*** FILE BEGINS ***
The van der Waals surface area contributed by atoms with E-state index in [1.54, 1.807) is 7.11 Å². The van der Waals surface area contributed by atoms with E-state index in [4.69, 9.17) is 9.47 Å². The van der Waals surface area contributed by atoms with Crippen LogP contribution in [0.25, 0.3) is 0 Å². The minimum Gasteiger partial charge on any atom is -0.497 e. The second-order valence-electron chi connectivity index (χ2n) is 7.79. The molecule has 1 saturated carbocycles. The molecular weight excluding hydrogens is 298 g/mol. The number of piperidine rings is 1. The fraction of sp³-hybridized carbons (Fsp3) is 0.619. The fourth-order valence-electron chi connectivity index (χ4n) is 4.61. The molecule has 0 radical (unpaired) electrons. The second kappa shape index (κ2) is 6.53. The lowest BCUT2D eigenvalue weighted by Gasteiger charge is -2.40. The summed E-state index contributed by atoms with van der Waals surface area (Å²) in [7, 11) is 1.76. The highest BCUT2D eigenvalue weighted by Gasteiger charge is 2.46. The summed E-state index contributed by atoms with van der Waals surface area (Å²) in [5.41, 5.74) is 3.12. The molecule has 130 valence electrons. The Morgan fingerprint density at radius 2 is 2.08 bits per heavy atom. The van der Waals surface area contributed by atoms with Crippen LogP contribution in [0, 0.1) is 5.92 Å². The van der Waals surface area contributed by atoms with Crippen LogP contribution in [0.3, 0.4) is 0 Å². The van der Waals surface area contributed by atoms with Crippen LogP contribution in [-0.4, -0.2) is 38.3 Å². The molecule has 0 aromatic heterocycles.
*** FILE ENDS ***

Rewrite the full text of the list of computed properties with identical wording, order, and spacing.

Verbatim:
The van der Waals surface area contributed by atoms with E-state index in [1.54, 1.807) is 7.11 Å². The van der Waals surface area contributed by atoms with E-state index in [4.69, 9.17) is 9.47 Å². The van der Waals surface area contributed by atoms with Crippen LogP contribution in [0.25, 0.3) is 0 Å². The minimum Gasteiger partial charge on any atom is -0.497 e. The second-order valence-electron chi connectivity index (χ2n) is 7.79. The molecule has 1 saturated carbocycles. The molecular weight excluding hydrogens is 298 g/mol. The number of piperidine rings is 1. The fraction of sp³-hybridized carbons (Fsp3) is 0.619. The fourth-order valence-electron chi connectivity index (χ4n) is 4.61. The molecule has 0 radical (unpaired) electrons. The second kappa shape index (κ2) is 6.53. The lowest BCUT2D eigenvalue weighted by Gasteiger charge is -2.40. The summed E-state index contributed by atoms with van der Waals surface area (Å²) in [7, 11) is 1.76. The highest BCUT2D eigenvalue weighted by Gasteiger charge is 2.46. The summed E-state index contributed by atoms with van der Waals surface area (Å²) in [5.41, 5.74) is 3.12. The molecule has 130 valence electrons. The Morgan fingerprint density at radius 2 is 2.08 bits per heavy atom. The van der Waals surface area contributed by atoms with Crippen LogP contribution in [0, 0.1) is 5.92 Å². The van der Waals surface area contributed by atoms with Crippen LogP contribution in [0.3, 0.4) is 0 Å². The van der Waals surface area contributed by atoms with Crippen LogP contribution in [-0.4, -0.2) is 38.3 Å². The molecule has 0 aromatic heterocycles.